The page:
Its been a bit choppy at times in 2018...and today is one of those days. Is there more to it?

Here's a take on market structure and risk issues from Chris Cole of Artemis Capital Management, a volatility trading firm...

https://static1.squarespace.com/static/5581f17ee4b01f59c2b1513a/t/5ba146f40ebbe8c212e8b7c7/1537296120640/Artemis+Letter+to+Investors_What+is+Water_July2018_2.pdf

It's a lengthy read but great information. Recommended if you want to frighten yourself :)

Cole is basically saying that the market is caught in a self-feeding self-referential loop of Price = Liquidity = Value = Price = ....sort of post-modern performance art!

FWIW Where I believe Cole could be wrong is in an implicit assumption of the structure of the world and markets staying the same as they have in recent memory (say since turn of century). What do I mean? The pre-eminent status of US and dollar in a world dominated by Western financialised economics. I'm not a conspiracy theory wingnut...honest...but I believe we are living through the (at least temporary) demise of US dominance. Note, in the past it was normal to have periods where the US dollar could be weak and financial markets too. It is not a immutable rule that market stress is concomitant with strong USD.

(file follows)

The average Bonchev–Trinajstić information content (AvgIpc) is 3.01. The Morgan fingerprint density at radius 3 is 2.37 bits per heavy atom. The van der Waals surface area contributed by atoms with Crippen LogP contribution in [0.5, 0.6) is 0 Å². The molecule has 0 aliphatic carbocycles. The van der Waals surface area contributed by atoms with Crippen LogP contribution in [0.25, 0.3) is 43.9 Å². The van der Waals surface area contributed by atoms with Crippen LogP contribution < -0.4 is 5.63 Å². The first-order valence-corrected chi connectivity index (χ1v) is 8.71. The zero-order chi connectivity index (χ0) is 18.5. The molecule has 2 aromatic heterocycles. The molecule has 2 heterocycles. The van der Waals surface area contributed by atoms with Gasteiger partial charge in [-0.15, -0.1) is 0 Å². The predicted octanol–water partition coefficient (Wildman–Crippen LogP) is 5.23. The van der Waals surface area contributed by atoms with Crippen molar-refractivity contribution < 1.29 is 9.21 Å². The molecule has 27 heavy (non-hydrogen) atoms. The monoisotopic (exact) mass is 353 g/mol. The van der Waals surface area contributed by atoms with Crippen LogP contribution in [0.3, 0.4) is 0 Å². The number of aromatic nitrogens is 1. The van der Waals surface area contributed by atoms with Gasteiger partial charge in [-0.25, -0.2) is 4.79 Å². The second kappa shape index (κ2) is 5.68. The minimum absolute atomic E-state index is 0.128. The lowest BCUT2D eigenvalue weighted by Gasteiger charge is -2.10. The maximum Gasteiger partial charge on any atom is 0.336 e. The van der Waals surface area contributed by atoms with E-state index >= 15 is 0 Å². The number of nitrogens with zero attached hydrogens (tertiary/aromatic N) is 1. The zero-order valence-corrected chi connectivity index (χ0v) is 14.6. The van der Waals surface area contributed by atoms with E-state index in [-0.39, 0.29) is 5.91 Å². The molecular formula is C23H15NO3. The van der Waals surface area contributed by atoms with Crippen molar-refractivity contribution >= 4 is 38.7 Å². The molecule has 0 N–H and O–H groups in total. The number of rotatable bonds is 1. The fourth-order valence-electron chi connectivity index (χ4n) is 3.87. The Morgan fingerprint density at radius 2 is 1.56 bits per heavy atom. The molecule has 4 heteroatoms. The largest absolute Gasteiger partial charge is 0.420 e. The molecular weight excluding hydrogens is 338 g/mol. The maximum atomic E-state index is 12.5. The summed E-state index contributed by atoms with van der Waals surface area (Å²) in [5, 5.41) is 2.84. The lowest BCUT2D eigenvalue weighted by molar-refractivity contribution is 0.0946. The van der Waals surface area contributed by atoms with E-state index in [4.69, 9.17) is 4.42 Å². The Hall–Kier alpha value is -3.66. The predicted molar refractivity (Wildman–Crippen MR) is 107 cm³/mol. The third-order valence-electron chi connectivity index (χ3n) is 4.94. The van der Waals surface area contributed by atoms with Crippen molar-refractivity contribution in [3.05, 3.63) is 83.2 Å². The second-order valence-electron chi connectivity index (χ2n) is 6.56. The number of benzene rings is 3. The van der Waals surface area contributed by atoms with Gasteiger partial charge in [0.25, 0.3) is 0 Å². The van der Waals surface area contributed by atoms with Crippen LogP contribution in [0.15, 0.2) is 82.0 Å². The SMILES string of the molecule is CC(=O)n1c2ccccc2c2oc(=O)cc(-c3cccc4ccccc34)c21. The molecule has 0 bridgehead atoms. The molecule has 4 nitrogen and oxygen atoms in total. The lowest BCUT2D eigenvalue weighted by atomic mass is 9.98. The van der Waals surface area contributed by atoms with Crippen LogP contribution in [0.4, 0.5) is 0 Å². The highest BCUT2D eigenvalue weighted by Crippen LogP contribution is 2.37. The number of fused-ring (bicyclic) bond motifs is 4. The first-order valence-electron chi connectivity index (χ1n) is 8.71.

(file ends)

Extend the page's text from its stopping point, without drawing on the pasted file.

Most importantly for markets that means the decline in the status of US dollar. Its a decade long event not overnight. Uncertain multi-polarity takes it place rather than say a swift shift to Renminbi. But a more immediate consequence of this uncertainty/shift would be the need for US to monetise to support its own need for debt issuance to support spending (in the choice between 'austerity' and central bank monetary operations the latter will win every time in the US). This provides liquidity to keep the market processes afloat rather than implode in volatility-liquidity cataclysm. Looking at the performance of real assets in countries like Venezuela as they undergo inflationary hyper monetisation is a clue. The US will not be the same and a failed state but the pattern re a rush to real assets for protection could happen. Then Cole's analysis is wrong in a big picture sense (though right re mechanics short run) as the run away momentum and valuation in US stocks turns out to be that unknowing and rather unfathomable wisdom of the crowd.

My view might be wrong...but unless you can conceive of a different reason why…

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